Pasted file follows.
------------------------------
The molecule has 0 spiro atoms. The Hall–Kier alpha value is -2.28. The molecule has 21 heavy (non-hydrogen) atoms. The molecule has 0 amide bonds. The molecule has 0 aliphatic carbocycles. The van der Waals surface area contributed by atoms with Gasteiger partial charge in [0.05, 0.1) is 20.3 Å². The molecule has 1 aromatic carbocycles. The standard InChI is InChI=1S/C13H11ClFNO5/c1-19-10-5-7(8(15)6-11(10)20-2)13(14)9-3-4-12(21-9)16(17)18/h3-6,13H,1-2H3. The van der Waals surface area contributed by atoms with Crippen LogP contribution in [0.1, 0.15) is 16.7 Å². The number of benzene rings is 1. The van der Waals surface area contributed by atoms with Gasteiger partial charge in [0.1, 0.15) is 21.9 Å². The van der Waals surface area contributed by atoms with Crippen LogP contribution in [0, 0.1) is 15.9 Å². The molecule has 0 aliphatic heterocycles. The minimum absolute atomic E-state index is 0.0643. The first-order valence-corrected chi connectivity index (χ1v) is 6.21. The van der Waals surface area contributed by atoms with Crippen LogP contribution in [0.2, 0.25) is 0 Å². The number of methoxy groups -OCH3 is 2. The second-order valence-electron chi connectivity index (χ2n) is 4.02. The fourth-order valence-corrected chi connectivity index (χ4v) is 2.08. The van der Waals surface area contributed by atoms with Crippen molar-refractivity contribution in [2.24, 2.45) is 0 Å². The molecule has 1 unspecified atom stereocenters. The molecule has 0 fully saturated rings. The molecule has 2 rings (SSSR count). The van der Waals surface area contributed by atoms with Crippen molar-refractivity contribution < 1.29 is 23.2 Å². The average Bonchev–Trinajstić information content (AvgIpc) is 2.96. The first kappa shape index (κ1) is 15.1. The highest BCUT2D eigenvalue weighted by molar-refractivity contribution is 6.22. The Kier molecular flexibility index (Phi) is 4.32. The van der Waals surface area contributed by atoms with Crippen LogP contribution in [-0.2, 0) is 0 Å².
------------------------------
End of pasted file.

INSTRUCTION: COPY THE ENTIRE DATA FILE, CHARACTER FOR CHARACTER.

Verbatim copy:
The molecule has 0 spiro atoms. The Hall–Kier alpha value is -2.28. The molecule has 21 heavy (non-hydrogen) atoms. The molecule has 0 amide bonds. The molecule has 0 aliphatic carbocycles. The van der Waals surface area contributed by atoms with Gasteiger partial charge in [0.05, 0.1) is 20.3 Å². The molecule has 1 aromatic carbocycles. The standard InChI is InChI=1S/C13H11ClFNO5/c1-19-10-5-7(8(15)6-11(10)20-2)13(14)9-3-4-12(21-9)16(17)18/h3-6,13H,1-2H3. The van der Waals surface area contributed by atoms with Crippen LogP contribution in [0.1, 0.15) is 16.7 Å². The number of benzene rings is 1. The van der Waals surface area contributed by atoms with Gasteiger partial charge in [0.1, 0.15) is 21.9 Å². The van der Waals surface area contributed by atoms with Crippen LogP contribution in [0, 0.1) is 15.9 Å². The molecule has 0 aliphatic heterocycles. The minimum absolute atomic E-state index is 0.0643. The first-order valence-corrected chi connectivity index (χ1v) is 6.21. The van der Waals surface area contributed by atoms with Crippen LogP contribution in [0.2, 0.25) is 0 Å². The number of methoxy groups -OCH3 is 2. The second-order valence-electron chi connectivity index (χ2n) is 4.02. The fourth-order valence-corrected chi connectivity index (χ4v) is 2.08. The van der Waals surface area contributed by atoms with Crippen molar-refractivity contribution in [2.24, 2.45) is 0 Å². The molecule has 1 unspecified atom stereocenters. The molecule has 0 fully saturated rings. The molecule has 2 rings (SSSR count). The van der Waals surface area contributed by atoms with Crippen molar-refractivity contribution < 1.29 is 23.2 Å². The average Bonchev–Trinajstić information content (AvgIpc) is 2.96. The first kappa shape index (κ1) is 15.1. The highest BCUT2D eigenvalue weighted by molar-refractivity contribution is 6.22. The Kier molecular flexibility index (Phi) is 4.32. The van der Waals surface area contributed by atoms with Crippen LogP contribution in [-0.2, 0) is 0 Å².